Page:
How to moderate user content in your community application

January 30, 2024 (4mo ago)


Between bad-words, obscenity, swearjar, there are no shortage of npm packages for filtering text for users. The problem is that none of them really work for what they’re designed to do. In linguistics there’s something known as the Scunthorpe problem, it’s when online content is blocked because it intentionally or unintentionally contains text that appears to be profane.

“Hey jerk, why you such a chicken?” “Hey did you make jerk chicken? Smells amazing!”

Clearly, using a hardcoded list of words is an unacceptable solution for a scalable software product. Indeed, with images it becomes even more challenging. Are you going to scrape every inappropriate image in the internet and try to match them with what you users post? You’re going to need more GPUs than Silicon Valley can provide!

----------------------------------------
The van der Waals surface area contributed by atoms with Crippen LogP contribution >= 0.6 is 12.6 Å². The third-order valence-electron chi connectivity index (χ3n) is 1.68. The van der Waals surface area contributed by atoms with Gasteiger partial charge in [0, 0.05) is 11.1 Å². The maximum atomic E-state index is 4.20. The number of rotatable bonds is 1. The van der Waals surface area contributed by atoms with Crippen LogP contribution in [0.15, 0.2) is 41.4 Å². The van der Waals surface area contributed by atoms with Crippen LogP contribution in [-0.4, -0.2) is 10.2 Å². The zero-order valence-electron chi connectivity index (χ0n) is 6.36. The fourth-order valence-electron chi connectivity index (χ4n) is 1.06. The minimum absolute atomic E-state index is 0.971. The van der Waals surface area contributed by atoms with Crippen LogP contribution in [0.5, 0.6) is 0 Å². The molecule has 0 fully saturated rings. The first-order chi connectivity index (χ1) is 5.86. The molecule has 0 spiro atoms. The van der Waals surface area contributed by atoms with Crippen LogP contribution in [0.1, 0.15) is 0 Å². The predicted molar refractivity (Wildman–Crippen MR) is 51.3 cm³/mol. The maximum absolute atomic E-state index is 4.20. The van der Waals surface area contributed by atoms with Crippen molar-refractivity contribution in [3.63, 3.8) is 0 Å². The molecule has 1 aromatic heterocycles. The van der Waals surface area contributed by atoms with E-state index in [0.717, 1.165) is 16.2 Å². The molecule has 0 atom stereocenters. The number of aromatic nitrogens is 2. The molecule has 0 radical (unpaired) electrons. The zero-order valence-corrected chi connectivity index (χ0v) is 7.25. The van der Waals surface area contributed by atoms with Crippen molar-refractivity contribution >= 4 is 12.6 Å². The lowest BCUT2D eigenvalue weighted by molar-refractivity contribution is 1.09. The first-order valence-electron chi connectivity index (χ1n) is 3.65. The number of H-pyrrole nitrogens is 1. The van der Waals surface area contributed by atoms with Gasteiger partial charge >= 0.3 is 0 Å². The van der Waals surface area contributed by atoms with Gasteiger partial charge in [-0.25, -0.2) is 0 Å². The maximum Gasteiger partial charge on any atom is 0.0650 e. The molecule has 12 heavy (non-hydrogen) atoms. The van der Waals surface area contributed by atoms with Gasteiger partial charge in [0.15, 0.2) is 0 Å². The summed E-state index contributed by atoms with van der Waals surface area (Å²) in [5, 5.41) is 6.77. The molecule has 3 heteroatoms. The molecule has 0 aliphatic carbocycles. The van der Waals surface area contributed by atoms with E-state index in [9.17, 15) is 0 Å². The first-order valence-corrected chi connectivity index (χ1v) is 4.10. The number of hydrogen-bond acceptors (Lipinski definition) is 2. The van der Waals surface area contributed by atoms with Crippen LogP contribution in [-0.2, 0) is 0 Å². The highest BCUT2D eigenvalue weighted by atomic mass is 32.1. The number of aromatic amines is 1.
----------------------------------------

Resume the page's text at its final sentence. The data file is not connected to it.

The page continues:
With the explosion of LLMs and generative AI, we now have the tools to attempt a realistic, scalable solution for content moderation. Packages like bad-words and obscenity do have a place in filtering particular bad words that are never acceptable in a community application, but with AI we no longer have to rely on a hardcoded list of words. OpenModerator is a suite of tools to make moderation easy:

✅ Open-source TypeScript package content-checker that’s a modernized version of the popular but outdated bad-words JS package

✅ API with AI text and image moderation endpoints (more to come!) integrated with the content-checker package

✅ Next.js 14 demo repo to show you how easy it is to use content-checker